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EDITORIAL: Obamacare blues
The left is learning that apologies are for losers
Question of the Day
A debater running out of good arguments is always tempted to get mean and personal. The remaining liberal defenders of Obamacare are demonstrating this truism once more with frantic agitation over a new anti-Obamacare television commercial by Americans for Prosperity.
These community activists are spending $1 million to air a 30-second spot featuring Julie, a mother of two, talking about what Obamacare means to her. "I have some questions about Obamacare," she says. "Can I really trust the folks in Washington with my family's health care? I think we all deserve some answers."
This is not a typical commercial relying on shock to get attention through free media. It's a simple and direct expression of the doubt and frustration shared by anyone who thinks hard about the health care takeover. There's a minimum of Washington argle-bargle. Most Americans have no idea what a "health care exchange" is, or how it will affect their lives. They understand Julie.
Americans for Prosperity is tapping into the uncertainty by targeting female viewers on cable networks like the Food Channel. The idea that conservatives would wage a battle on what's traditionally considered a safe, Democratic demographic sent the New York Times, Huffington Post, ThinkProgress and Bloomberg rumbling off to battle stations. Each outlet ran op-ed pieces about the commercial, each with suspiciously similar headlines attacking David and Charles Koch, the successful businessmen who back with their money Americans for Prosperity. The thrust of the critics' message is that the commercial is false, or misleading, or humbuggery or all of the above, because the Koch brothers, who made their money without government help, paid for it.
This is the desperation of the Obamacare apologists. A Gallup survey finds that only 9 percent of small-business owners believe the health care takeover will be good for their business; 41 percent of them are holding back on new hires. This must be because the Koch brothers are evil for pointing that out.
Even the administration lacks confidence in Obamacare, or it wouldn't be delaying the employer mandate. Nor would the Department of Health and Human Services be sinking many millions of dollars on high-dollar public relations firms to gild the facts. It wouldn't be hiring "navigators" to guide the public through the paperwork nightmare.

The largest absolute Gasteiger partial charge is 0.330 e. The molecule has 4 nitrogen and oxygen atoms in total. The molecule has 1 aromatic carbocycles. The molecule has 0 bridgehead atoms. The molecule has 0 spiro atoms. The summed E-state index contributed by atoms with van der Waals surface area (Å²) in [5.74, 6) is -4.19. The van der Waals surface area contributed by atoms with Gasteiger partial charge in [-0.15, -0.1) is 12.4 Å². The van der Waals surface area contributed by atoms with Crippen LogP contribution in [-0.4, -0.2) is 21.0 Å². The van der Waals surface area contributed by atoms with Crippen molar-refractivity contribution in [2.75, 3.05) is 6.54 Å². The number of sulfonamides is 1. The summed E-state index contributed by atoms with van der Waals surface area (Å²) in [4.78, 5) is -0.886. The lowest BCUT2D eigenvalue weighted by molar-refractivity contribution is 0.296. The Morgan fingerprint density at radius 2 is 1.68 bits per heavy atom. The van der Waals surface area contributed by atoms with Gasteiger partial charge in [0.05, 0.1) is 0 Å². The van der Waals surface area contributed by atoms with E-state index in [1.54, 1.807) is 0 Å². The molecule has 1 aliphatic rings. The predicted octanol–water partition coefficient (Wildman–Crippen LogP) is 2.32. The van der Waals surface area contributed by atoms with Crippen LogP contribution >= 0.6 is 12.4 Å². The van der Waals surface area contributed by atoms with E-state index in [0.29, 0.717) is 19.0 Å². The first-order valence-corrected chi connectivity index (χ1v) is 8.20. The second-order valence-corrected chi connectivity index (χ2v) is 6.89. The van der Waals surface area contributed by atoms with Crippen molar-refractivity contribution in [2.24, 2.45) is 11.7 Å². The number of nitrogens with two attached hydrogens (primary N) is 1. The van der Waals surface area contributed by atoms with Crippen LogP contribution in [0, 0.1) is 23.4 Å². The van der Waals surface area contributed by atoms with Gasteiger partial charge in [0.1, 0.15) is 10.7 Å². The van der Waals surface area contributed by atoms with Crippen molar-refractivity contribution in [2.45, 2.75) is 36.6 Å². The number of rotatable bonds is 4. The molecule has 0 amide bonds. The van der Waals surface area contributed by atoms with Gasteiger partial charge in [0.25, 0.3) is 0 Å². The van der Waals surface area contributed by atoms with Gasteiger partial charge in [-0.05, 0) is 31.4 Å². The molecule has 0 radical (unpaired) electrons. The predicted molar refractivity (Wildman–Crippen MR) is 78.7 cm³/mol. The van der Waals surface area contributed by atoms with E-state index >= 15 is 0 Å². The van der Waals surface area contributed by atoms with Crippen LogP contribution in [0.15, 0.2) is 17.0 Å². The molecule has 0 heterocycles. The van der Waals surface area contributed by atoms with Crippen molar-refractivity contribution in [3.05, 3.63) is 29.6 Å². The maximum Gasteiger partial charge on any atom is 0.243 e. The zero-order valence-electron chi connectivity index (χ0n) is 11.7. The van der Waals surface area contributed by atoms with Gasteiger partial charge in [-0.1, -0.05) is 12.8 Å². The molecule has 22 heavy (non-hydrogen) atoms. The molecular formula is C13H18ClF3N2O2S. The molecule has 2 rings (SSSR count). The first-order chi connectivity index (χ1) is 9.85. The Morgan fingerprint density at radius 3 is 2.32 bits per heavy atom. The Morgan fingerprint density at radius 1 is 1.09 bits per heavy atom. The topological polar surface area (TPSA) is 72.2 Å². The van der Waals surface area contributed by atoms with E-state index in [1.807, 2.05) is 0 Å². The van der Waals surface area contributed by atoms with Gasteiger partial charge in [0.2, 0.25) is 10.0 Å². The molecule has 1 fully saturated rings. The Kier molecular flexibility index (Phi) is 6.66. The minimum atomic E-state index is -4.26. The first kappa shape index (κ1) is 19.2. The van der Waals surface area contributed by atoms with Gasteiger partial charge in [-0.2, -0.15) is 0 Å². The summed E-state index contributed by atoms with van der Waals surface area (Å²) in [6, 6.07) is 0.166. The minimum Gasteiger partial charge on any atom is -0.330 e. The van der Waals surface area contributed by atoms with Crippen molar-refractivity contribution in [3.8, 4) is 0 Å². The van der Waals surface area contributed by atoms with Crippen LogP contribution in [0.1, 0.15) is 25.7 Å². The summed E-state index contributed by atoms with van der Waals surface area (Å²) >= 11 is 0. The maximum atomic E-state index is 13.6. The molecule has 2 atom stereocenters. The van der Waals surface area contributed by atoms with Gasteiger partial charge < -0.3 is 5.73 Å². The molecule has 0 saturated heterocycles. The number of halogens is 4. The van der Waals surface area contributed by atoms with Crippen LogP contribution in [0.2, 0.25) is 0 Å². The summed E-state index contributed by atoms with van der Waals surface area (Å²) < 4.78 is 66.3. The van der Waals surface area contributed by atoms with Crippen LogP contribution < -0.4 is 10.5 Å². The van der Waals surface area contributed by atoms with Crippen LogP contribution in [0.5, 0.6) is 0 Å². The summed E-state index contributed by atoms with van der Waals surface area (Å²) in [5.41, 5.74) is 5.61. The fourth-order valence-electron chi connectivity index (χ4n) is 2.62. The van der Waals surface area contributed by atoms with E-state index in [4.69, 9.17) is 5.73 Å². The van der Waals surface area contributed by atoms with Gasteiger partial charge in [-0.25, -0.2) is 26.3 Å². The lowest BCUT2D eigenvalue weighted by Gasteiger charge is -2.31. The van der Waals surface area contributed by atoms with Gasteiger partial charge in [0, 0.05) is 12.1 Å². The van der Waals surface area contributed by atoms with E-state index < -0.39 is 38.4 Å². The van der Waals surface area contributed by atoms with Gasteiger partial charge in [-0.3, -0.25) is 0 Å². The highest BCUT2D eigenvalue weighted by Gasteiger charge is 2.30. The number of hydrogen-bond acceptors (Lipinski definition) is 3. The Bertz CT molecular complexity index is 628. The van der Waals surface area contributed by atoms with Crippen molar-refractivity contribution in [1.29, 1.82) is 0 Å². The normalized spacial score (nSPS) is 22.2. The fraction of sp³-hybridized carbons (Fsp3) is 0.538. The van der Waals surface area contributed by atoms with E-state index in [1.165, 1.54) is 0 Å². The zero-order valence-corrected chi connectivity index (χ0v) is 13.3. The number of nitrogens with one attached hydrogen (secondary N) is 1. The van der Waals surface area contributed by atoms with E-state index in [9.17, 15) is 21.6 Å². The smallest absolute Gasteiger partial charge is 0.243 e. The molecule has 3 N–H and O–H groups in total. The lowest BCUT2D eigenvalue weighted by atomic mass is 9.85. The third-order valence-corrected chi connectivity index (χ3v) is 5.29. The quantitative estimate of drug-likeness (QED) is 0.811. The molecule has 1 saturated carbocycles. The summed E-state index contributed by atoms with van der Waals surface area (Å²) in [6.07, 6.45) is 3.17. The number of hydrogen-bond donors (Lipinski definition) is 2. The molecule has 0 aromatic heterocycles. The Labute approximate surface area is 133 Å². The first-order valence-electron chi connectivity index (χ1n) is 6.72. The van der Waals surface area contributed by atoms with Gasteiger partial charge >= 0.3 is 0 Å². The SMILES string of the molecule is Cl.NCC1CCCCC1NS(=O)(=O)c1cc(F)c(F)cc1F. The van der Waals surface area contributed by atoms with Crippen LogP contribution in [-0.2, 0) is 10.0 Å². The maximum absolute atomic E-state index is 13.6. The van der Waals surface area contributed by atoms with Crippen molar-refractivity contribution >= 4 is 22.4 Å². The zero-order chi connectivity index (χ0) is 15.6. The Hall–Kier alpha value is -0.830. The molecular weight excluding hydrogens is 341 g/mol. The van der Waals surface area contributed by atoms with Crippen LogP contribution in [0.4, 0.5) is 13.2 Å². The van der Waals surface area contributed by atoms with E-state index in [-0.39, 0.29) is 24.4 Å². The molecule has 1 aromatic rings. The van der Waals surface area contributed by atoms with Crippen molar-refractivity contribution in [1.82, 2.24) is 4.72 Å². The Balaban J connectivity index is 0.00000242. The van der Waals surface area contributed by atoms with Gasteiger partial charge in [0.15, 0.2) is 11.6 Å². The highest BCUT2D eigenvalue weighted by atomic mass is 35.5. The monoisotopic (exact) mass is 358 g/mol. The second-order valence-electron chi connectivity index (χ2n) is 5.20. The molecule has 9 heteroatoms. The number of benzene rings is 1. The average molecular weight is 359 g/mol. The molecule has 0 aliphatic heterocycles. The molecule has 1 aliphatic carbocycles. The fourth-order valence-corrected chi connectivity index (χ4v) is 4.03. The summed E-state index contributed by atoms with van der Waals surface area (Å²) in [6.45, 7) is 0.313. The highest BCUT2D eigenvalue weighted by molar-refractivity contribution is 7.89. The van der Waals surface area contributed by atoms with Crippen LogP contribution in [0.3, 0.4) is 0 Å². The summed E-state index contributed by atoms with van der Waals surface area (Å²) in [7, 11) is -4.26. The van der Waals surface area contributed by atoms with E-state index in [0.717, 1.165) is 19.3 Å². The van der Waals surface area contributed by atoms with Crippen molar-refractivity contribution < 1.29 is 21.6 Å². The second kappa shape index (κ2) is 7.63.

If the liberals can't believe conservatives, they could listen closely to the Democrats in the Senate. Max Baucus of Montana was one of the first to break ranks, calling Obamacare a train wreck. "I agree with him," Harry Reid of Nevada, the leader of the Democrats, chimed in. Chuck Schumer of New York recognizes that health insurance premiums are going up and that "it's in part because of Obamacare." Ron Wyden of Oregon fears what's coming: "There is reason to be very concerned about what's going to happen with young people."
The "progressive" news outlets reveal themselves to be Mr. Obama's last loyal soldiers, still willing to peddle his tattered campaign promise that Americans will be able to choose their own doctors under Obamacare. They ignore the reality that doctors are quitting in droves as their profession is to be run into the ground. The effect already is obvious in the medical schools. The Association of American Medical Colleges reports that "the passage of health care reform will exacerbate a physician shortage," which will reach 62,900 in just two years.
Implementation of Obamacare won't be pretty, and everyone knows it. That's why the left is so frightened by Julie and her brutally revealing questions about Obamacare.
The Washington Times
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